While you may not hear this term much anymore outside of professional dog training, it’s simply used to let your dog know that they need to walk calmly beside you. Although it’s used often for military or service dogs, it’s also a great term to know for working breeds.
In Russian, to tell your dog to heel, you say “RYA-dom,” or Рядом. The exact translation is “near,” which communicates to your dog that they need to be near you.
Some people prefer not to use the word “no” with their dogs, and some prefer to use more specific terms depending on the circumstances. So here are two ways you can communicate to your dog that they need to change their behavior.
“No” in Russian is “nyet,” or нет. To be more specific and tell your dog to “leave it,” say ФУ, which is pronounced as “FUH.” This is a Russian onomatopoeia equivalent to the English sound “ugh,” to convey irritation. Either way, it’ll get across to your dog that they need to stop what they’re doing.
Russian Communication Terms
Sometimes in training, your communication with your dog is less about what you want them to do and more about letting them know what’s coming next. Knowing their schedule and your expectations helps your dog to build trust with you, so use some of these terms to let your pup know what’s about to happen.
A simple phrase like this can communicate a whole scenario to your furry friend and help them anticipate what’s to come. They’ll certainly appreciate it!
To let your dog know that there’s a walk in their immediate future, say “HA-deet,” or ходить. Coincidentally, this word can also mean “run,” “play,” or “go,” so it’s likely to become one of your dog’s favorites!
Likewise, “outside” is a great, customizable term that can refer to going to play or going potty.
In Russian, the term many owners users to say “go outside” translates to “walk,” which is ГУЛЯТЬ, or “GUL-yat.”
Russian Praise Commands
A vitally important part of training your dog lies in the positive reinforcement that you offer when your dog obeys a command. So learning some terms for praise is an integral part of Russian dog training.
Good Boy/Good Girl
Many owners’ go-to phrase to let their pup know they’re pleased is by calling them a good girl or good boy. In Russian, the phrase молодец is used, pronounced “mal-uh-DYETS.” The translation is “well done.”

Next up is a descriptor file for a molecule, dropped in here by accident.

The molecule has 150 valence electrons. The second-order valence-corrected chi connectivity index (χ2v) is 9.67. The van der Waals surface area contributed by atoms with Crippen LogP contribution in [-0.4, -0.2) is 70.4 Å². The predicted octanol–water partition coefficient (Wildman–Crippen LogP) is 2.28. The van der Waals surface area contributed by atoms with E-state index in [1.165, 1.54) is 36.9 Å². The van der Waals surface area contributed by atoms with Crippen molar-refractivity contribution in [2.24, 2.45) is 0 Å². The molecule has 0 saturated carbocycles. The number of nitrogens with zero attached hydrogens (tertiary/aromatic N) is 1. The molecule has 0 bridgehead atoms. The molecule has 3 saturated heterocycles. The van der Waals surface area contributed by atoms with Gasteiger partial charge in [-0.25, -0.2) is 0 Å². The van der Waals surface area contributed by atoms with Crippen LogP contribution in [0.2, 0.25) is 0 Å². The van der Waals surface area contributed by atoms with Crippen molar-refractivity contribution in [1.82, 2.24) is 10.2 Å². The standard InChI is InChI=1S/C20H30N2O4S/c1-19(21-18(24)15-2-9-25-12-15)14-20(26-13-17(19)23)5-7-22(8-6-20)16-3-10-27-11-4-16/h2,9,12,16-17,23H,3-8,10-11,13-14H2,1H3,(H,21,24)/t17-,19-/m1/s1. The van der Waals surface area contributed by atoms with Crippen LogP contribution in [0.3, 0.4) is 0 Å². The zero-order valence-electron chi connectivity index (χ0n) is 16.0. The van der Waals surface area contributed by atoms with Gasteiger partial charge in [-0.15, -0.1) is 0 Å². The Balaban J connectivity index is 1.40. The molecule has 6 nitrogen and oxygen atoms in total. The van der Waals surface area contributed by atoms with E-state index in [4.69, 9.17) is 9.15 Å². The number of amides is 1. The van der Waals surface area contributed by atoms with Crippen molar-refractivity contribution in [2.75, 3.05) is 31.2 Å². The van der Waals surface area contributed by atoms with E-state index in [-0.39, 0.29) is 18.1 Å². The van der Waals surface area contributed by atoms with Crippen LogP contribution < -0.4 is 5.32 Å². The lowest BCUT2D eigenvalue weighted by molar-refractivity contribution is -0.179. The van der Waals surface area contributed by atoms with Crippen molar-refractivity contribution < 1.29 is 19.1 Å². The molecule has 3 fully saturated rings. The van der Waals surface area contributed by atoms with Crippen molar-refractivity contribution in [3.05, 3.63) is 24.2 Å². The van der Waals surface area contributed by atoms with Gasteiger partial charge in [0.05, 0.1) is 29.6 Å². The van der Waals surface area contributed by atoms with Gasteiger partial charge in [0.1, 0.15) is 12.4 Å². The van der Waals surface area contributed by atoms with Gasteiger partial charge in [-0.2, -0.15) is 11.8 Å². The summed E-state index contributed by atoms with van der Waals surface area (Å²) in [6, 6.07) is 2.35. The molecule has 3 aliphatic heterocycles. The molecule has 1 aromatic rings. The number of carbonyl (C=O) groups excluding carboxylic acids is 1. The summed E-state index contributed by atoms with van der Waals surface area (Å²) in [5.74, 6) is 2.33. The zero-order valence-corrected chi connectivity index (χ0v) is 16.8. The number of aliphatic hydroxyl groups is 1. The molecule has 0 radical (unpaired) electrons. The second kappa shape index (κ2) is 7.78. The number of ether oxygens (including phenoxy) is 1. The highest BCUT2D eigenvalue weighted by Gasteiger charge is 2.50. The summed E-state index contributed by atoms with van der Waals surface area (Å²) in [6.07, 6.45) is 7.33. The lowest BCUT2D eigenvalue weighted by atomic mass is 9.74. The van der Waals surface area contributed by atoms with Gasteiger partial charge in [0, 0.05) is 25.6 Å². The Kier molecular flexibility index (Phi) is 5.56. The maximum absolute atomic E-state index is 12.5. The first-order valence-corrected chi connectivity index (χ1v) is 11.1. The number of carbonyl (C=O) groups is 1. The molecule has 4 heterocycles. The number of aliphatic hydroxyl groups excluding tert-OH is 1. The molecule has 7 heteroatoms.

To say “good dog,” use the phrase хорошая собака, which is pronounced as “haro-shay sabaka.” Since it’s a little more complicated, choose whichever term is easiest to say since you don’t want to be stingy with your praise!
Advanced Russian Dog Commands
Once you’ve mastered more basic commands and praises, check out some of these more advanced phrases and terms that can help you take your dog’s training in Russian to the next level.
To tell your dog to bark in Russian, say “GOL-us,” or ГОЛОС. The literal translation is “voice.”
Once you’ve heard enough barking, it’s time to tell your dog “TEE-huh,” тихо, which means “quiet.”
To teach your dog to shake your hand, tell them “dye lahpo,” or дай лапу, meaning “give paw”. You could also choose to use the term рука (“ruka”, or “hand”).
Here’s a command your dog will want to know when playtime comes. Use принеси, pronounced as “pree-nee-see,” which means “bring.”
Conclusion for Russian Dog Commands
Remember that whatever language you use to train your dog, consistency and patience are key. Practice pronunciations and make sure to use terms that you can pronounce consistently and your dog can easily distinguish.
Still curious? Check out this video on Russian Dog Commands:
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Garrett loves animals and is a huge advocate for all Doodle dog breeds. He owns his own Goldendoodle named Kona. In addition, he volunteers at the Humane Society of Silicon Valley, where he fosters dogs and helps animals. Garrett enjoys writing about Doodles and believes that dogs can teach humans more about how to live than humans can teach a dog.